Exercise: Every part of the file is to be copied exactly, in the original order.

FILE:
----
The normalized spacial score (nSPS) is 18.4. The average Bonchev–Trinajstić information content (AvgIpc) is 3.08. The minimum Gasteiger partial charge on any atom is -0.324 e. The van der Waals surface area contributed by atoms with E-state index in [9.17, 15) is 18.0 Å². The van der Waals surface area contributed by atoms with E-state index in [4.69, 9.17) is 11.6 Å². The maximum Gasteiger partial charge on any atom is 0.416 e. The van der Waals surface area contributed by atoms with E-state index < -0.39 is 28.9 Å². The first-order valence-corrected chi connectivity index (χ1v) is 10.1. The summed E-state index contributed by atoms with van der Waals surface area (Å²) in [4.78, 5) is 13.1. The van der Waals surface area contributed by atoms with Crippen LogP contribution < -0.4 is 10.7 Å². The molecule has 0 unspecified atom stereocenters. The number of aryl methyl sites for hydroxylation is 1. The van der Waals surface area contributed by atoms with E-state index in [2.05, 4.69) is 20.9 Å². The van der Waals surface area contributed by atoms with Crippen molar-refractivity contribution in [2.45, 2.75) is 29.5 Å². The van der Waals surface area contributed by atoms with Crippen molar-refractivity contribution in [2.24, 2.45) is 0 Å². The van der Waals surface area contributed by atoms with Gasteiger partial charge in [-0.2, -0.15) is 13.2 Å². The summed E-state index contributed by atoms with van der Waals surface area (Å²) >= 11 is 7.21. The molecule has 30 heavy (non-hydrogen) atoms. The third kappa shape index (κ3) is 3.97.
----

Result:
The normalized spacial score (nSPS) is 18.4. The average Bonchev–Trinajstić information content (AvgIpc) is 3.08. The minimum Gasteiger partial charge on any atom is -0.324 e. The van der Waals surface area contributed by atoms with E-state index in [9.17, 15) is 18.0 Å². The van der Waals surface area contributed by atoms with E-state index in [4.69, 9.17) is 11.6 Å². The maximum Gasteiger partial charge on any atom is 0.416 e. The van der Waals surface area contributed by atoms with E-state index < -0.39 is 28.9 Å². The first-order valence-corrected chi connectivity index (χ1v) is 10.1. The summed E-state index contributed by atoms with van der Waals surface area (Å²) in [4.78, 5) is 13.1. The van der Waals surface area contributed by atoms with Crippen LogP contribution < -0.4 is 10.7 Å². The molecule has 0 unspecified atom stereocenters. The number of aryl methyl sites for hydroxylation is 1. The van der Waals surface area contributed by atoms with E-state index in [2.05, 4.69) is 20.9 Å². The van der Waals surface area contributed by atoms with Crippen molar-refractivity contribution in [2.45, 2.75) is 29.5 Å². The van der Waals surface area contributed by atoms with Crippen molar-refractivity contribution in [2.24, 2.45) is 0 Å². The van der Waals surface area contributed by atoms with Gasteiger partial charge in [-0.2, -0.15) is 13.2 Å². The summed E-state index contributed by atoms with van der Waals surface area (Å²) >= 11 is 7.21. The molecule has 30 heavy (non-hydrogen) atoms. The third kappa shape index (κ3) is 3.97.